So what are you hoping for, and I pray your answer isn’t something as shallow as ‘A new car’. What are you really hoping for? What is really important for the future, perhaps for your children’s future? Or your company’s future? Don’t be passive about it. Don’t sit back and wait for it to happen and then complain when it doesn’t. Yes, sometimes God does expect us to wait, and if you ask him he’ll show you when you have to wait, but that’s only half the story, because often he expects us to work with him like Joseph did.
Emmanuel, God with us, means exactly that. God isn’t meant to be confined within these walls and visited occasionally. The whole point of Christmas is to underline that Jesus is loose in the world, your world, every part of it; your marriages, your families, your jobs, your divorces, your hang-ups. There is no longer sacred and secular, there is simply God let loose in the world, and that changes everything because that means there is hope, but it’s not a passive hope.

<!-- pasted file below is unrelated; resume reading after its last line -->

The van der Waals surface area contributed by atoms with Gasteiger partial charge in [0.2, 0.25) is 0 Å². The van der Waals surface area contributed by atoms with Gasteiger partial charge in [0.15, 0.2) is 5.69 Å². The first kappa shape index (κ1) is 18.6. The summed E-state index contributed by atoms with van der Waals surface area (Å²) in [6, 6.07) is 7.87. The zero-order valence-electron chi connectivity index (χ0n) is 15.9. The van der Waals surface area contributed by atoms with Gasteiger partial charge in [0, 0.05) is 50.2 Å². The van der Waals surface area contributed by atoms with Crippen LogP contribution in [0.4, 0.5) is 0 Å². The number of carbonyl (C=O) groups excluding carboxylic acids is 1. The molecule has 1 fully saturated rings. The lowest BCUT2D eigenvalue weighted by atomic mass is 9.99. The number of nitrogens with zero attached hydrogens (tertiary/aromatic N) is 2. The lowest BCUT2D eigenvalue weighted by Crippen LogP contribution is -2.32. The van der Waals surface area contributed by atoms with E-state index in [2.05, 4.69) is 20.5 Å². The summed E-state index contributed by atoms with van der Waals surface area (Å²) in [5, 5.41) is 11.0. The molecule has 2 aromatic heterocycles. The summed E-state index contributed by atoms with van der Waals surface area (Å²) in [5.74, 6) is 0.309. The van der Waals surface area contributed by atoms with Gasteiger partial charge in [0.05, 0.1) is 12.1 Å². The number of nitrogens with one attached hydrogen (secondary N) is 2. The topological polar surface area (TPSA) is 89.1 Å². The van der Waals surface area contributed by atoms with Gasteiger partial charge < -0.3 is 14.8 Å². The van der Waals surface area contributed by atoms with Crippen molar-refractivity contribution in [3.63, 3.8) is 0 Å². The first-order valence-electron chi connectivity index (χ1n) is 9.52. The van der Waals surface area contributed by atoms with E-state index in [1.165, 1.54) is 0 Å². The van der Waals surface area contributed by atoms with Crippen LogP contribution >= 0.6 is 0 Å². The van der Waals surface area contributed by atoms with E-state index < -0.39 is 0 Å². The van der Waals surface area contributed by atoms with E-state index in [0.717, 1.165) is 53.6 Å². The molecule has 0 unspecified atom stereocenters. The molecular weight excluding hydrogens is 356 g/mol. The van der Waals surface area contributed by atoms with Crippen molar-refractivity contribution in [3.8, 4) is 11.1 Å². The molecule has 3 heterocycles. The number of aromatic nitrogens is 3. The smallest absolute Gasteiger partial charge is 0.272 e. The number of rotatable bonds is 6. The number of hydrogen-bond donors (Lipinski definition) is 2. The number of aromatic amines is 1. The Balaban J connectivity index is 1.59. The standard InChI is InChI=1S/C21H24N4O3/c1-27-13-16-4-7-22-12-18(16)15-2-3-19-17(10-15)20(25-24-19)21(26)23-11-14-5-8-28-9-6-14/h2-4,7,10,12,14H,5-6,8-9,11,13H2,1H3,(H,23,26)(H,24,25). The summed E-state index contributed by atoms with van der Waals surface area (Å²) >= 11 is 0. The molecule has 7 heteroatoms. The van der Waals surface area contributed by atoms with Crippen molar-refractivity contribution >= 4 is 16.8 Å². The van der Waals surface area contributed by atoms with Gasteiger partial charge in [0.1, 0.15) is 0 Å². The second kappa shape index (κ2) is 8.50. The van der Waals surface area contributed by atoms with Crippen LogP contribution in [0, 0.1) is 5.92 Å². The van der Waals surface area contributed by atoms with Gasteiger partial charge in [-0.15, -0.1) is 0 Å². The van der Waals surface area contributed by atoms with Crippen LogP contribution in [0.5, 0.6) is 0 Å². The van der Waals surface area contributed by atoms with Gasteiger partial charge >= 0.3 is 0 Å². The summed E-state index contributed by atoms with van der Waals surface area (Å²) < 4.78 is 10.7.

Hope is believing in something despite the evidence and then watching the evidence change, and the message at Christmas is, you might be the one who is called to change the evidence. Amen.